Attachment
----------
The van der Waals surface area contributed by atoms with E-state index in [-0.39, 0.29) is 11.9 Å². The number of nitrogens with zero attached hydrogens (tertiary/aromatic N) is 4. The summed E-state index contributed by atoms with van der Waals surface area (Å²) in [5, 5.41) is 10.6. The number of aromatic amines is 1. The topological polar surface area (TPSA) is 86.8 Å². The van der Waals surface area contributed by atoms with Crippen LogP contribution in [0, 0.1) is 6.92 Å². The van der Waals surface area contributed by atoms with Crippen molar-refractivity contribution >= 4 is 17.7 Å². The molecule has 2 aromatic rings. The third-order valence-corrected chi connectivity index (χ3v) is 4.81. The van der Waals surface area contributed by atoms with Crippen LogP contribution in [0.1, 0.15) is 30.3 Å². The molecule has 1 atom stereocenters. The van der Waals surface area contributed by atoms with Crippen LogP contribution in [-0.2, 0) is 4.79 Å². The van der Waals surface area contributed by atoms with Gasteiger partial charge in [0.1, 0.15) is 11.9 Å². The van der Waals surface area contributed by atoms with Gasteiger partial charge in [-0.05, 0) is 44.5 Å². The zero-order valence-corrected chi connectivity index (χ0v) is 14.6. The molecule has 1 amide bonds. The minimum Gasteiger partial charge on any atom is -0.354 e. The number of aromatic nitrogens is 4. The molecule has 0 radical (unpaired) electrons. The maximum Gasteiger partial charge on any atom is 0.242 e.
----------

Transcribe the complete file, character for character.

The van der Waals surface area contributed by atoms with E-state index in [-0.39, 0.29) is 11.9 Å². The number of nitrogens with zero attached hydrogens (tertiary/aromatic N) is 4. The summed E-state index contributed by atoms with van der Waals surface area (Å²) in [5, 5.41) is 10.6. The number of aromatic amines is 1. The topological polar surface area (TPSA) is 86.8 Å². The van der Waals surface area contributed by atoms with Crippen LogP contribution in [0, 0.1) is 6.92 Å². The van der Waals surface area contributed by atoms with Crippen molar-refractivity contribution >= 4 is 17.7 Å². The molecule has 2 aromatic rings. The third-order valence-corrected chi connectivity index (χ3v) is 4.81. The van der Waals surface area contributed by atoms with Crippen LogP contribution in [0.1, 0.15) is 30.3 Å². The molecule has 1 atom stereocenters. The van der Waals surface area contributed by atoms with Crippen LogP contribution in [-0.2, 0) is 4.79 Å². The van der Waals surface area contributed by atoms with Gasteiger partial charge in [0.1, 0.15) is 11.9 Å². The van der Waals surface area contributed by atoms with Gasteiger partial charge in [-0.05, 0) is 44.5 Å². The zero-order valence-corrected chi connectivity index (χ0v) is 14.6. The molecule has 1 amide bonds. The minimum Gasteiger partial charge on any atom is -0.354 e. The number of aromatic nitrogens is 4. The molecule has 0 radical (unpaired) electrons. The maximum Gasteiger partial charge on any atom is 0.242 e.